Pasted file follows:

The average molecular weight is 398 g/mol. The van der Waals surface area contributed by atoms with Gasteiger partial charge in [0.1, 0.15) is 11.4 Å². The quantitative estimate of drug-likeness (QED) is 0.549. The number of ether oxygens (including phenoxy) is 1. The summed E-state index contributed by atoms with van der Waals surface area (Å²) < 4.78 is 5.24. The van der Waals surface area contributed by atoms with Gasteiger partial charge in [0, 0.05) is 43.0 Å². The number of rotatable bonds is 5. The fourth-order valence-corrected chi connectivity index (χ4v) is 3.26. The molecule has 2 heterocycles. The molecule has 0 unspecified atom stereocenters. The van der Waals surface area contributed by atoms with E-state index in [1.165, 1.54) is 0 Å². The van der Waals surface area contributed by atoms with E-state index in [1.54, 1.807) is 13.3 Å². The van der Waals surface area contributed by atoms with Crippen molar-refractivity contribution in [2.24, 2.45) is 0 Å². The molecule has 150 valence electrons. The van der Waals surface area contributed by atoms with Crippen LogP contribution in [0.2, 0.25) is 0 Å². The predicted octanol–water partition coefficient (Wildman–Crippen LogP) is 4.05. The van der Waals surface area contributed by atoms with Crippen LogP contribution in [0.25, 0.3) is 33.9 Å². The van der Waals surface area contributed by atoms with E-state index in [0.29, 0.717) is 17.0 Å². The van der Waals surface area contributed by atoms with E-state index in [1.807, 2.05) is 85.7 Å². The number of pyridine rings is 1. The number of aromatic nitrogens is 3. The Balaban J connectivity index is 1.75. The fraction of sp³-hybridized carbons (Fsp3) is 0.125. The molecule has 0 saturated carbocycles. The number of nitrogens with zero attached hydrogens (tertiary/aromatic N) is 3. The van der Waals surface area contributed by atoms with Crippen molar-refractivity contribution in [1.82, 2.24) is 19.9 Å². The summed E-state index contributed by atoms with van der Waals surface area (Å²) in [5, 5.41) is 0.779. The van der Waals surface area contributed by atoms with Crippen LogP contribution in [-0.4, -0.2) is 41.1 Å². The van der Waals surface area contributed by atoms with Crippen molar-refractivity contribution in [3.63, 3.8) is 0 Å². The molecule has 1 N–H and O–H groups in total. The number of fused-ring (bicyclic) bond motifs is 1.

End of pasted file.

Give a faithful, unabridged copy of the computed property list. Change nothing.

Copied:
The average molecular weight is 398 g/mol. The van der Waals surface area contributed by atoms with Gasteiger partial charge in [0.1, 0.15) is 11.4 Å². The quantitative estimate of drug-likeness (QED) is 0.549. The number of ether oxygens (including phenoxy) is 1. The summed E-state index contributed by atoms with van der Waals surface area (Å²) < 4.78 is 5.24. The van der Waals surface area contributed by atoms with Gasteiger partial charge in [0, 0.05) is 43.0 Å². The number of rotatable bonds is 5. The fourth-order valence-corrected chi connectivity index (χ4v) is 3.26. The molecule has 2 heterocycles. The molecule has 0 unspecified atom stereocenters. The van der Waals surface area contributed by atoms with E-state index in [1.165, 1.54) is 0 Å². The van der Waals surface area contributed by atoms with E-state index in [1.54, 1.807) is 13.3 Å². The van der Waals surface area contributed by atoms with Crippen molar-refractivity contribution in [2.24, 2.45) is 0 Å². The molecule has 150 valence electrons. The van der Waals surface area contributed by atoms with Crippen LogP contribution in [0.2, 0.25) is 0 Å². The predicted octanol–water partition coefficient (Wildman–Crippen LogP) is 4.05. The van der Waals surface area contributed by atoms with Crippen LogP contribution in [0.25, 0.3) is 33.9 Å². The van der Waals surface area contributed by atoms with E-state index in [0.29, 0.717) is 17.0 Å². The van der Waals surface area contributed by atoms with E-state index in [1.807, 2.05) is 85.7 Å². The number of pyridine rings is 1. The number of aromatic nitrogens is 3. The Balaban J connectivity index is 1.75. The fraction of sp³-hybridized carbons (Fsp3) is 0.125. The molecule has 0 saturated carbocycles. The number of nitrogens with zero attached hydrogens (tertiary/aromatic N) is 3. The van der Waals surface area contributed by atoms with Crippen molar-refractivity contribution in [1.82, 2.24) is 19.9 Å². The summed E-state index contributed by atoms with van der Waals surface area (Å²) in [5, 5.41) is 0.779. The van der Waals surface area contributed by atoms with Crippen LogP contribution in [-0.4, -0.2) is 41.1 Å². The van der Waals surface area contributed by atoms with Crippen molar-refractivity contribution in [3.63, 3.8) is 0 Å². The molecule has 1 N–H and O–H groups in total. The number of fused-ring (bicyclic) bond motifs is 1.